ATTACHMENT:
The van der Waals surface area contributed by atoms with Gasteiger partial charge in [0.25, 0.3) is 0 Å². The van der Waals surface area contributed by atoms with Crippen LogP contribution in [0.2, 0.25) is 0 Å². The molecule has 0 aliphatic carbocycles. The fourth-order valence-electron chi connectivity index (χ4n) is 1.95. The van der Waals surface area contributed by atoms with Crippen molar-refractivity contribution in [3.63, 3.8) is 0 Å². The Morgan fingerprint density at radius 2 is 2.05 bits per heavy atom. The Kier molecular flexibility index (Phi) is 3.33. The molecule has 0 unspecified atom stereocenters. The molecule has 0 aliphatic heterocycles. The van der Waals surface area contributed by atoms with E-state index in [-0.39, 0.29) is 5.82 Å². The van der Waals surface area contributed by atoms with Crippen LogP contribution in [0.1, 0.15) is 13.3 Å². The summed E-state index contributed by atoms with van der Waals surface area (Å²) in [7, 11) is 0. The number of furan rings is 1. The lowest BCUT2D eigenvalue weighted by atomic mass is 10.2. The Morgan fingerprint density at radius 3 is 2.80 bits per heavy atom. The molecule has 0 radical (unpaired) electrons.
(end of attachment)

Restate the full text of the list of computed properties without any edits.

The van der Waals surface area contributed by atoms with Gasteiger partial charge in [0.25, 0.3) is 0 Å². The van der Waals surface area contributed by atoms with Crippen LogP contribution in [0.2, 0.25) is 0 Å². The molecule has 0 aliphatic carbocycles. The fourth-order valence-electron chi connectivity index (χ4n) is 1.95. The van der Waals surface area contributed by atoms with Crippen molar-refractivity contribution in [3.63, 3.8) is 0 Å². The Morgan fingerprint density at radius 2 is 2.05 bits per heavy atom. The Kier molecular flexibility index (Phi) is 3.33. The molecule has 0 unspecified atom stereocenters. The molecule has 0 aliphatic heterocycles. The van der Waals surface area contributed by atoms with E-state index in [-0.39, 0.29) is 5.82 Å². The van der Waals surface area contributed by atoms with Crippen LogP contribution in [0.1, 0.15) is 13.3 Å². The summed E-state index contributed by atoms with van der Waals surface area (Å²) in [7, 11) is 0. The number of furan rings is 1. The lowest BCUT2D eigenvalue weighted by atomic mass is 10.2. The Morgan fingerprint density at radius 3 is 2.80 bits per heavy atom. The molecule has 0 radical (unpaired) electrons.